Finding the time to develop your executive brand

As a CEO, you are constantly pulled in multiple directions at once, so if the idea of devoting time and resources to building your personal brand fills you with dread, it’s a relatively common response.

But with approximately 4.9 billion social media users today, you already have a personal brand whether you know it or not. Shareholders, colleagues, current and former employees, executives you’ve built strategic partnerships with, that guy you used to play soccer with in high school, even the friends of your children all hold various perceptions about you  and few are afraid to express them online. Rather than have others define your brand for you, it is far better to be proactive and take control of that brand to ensure it reflects accurately and in authentic ways as possible. 

Building a successful personal brand requires strategic planning that includes a mix of both owned and earned content activities, the development of a monthly content calendar to determine what messages and stories you wish to share with followers, the creation and distribution of that content, community management and curation of your social media channels, patience and persistence.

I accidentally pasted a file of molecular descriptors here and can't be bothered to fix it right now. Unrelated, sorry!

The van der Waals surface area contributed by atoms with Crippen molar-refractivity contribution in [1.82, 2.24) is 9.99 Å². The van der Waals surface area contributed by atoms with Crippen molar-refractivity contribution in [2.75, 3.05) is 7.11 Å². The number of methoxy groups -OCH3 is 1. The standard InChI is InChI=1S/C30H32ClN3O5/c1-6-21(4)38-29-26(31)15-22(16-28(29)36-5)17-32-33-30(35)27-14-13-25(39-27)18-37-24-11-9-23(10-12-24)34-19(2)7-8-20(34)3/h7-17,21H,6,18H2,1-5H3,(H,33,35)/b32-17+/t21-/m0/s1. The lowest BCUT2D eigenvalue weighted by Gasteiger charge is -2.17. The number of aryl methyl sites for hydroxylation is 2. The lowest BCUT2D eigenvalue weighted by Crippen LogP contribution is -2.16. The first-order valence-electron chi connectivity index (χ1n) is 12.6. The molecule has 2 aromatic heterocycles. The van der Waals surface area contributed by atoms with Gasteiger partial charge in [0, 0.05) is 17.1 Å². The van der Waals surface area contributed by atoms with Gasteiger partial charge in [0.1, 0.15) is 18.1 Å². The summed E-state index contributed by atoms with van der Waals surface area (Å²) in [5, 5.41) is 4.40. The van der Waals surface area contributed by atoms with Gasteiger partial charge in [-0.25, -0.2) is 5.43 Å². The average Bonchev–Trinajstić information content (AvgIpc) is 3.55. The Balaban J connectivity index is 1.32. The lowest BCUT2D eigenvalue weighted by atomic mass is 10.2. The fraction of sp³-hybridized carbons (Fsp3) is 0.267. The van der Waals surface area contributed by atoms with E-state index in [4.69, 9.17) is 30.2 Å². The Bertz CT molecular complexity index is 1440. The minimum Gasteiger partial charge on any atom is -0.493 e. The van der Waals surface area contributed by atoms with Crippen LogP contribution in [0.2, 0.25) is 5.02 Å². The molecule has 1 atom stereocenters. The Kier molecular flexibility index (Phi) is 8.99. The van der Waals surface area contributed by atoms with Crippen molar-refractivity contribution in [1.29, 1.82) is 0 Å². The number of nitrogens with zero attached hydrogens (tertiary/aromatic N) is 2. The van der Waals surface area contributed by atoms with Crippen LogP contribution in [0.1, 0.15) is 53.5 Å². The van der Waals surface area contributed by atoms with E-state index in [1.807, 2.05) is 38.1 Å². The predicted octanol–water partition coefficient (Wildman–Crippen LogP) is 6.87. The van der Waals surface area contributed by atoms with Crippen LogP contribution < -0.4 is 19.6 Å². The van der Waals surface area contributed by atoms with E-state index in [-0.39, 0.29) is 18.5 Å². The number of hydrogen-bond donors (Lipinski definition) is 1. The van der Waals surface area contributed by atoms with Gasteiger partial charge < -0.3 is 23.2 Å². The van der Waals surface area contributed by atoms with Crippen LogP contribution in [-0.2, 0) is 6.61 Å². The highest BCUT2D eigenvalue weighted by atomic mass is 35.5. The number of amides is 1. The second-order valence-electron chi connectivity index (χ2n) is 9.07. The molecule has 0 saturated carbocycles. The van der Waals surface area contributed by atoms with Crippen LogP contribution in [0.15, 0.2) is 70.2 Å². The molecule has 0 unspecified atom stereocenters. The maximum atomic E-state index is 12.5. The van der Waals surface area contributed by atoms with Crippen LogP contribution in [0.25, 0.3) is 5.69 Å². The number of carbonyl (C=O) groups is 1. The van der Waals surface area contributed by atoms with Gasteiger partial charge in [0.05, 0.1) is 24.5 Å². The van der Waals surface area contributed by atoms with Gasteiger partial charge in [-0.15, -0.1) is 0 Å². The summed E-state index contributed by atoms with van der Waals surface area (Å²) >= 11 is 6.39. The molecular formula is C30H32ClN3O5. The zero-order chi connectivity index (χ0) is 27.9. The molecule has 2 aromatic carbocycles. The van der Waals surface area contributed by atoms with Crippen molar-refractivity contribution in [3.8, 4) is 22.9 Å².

You also have to determine exactly how much time you have each week to devote to executive branding activities, including thought-leadership. If you are going to do all the work yourself, you likely will need to commit at least 8-10 hours a week to this ongoing project. That’s why many CEOs opt to collaborate with a personal branding agency which can do most of the heavy lifting for you. At Prestidge Group, we ask that clients meet with us monthly to brainstorm and discuss content ideas and to allocate time to review and approve that content once our team creates it.

Clients also have to make themselves available to participate in media interviews, podcasts or speaking engagements that we secure on their behalf. All told, if you work with an established executive branding agency, most executives probably don’t spend more than five to six hours a month on personal branding activities.

As an executive, you can harness the power of personal branding to achieve remarkable success. While often associated with influencers, personal branding holds immense value for executives. As the face of your organizations, if you cultivate a strong personal brand, you can enhance your credibility, influence, and overall impact.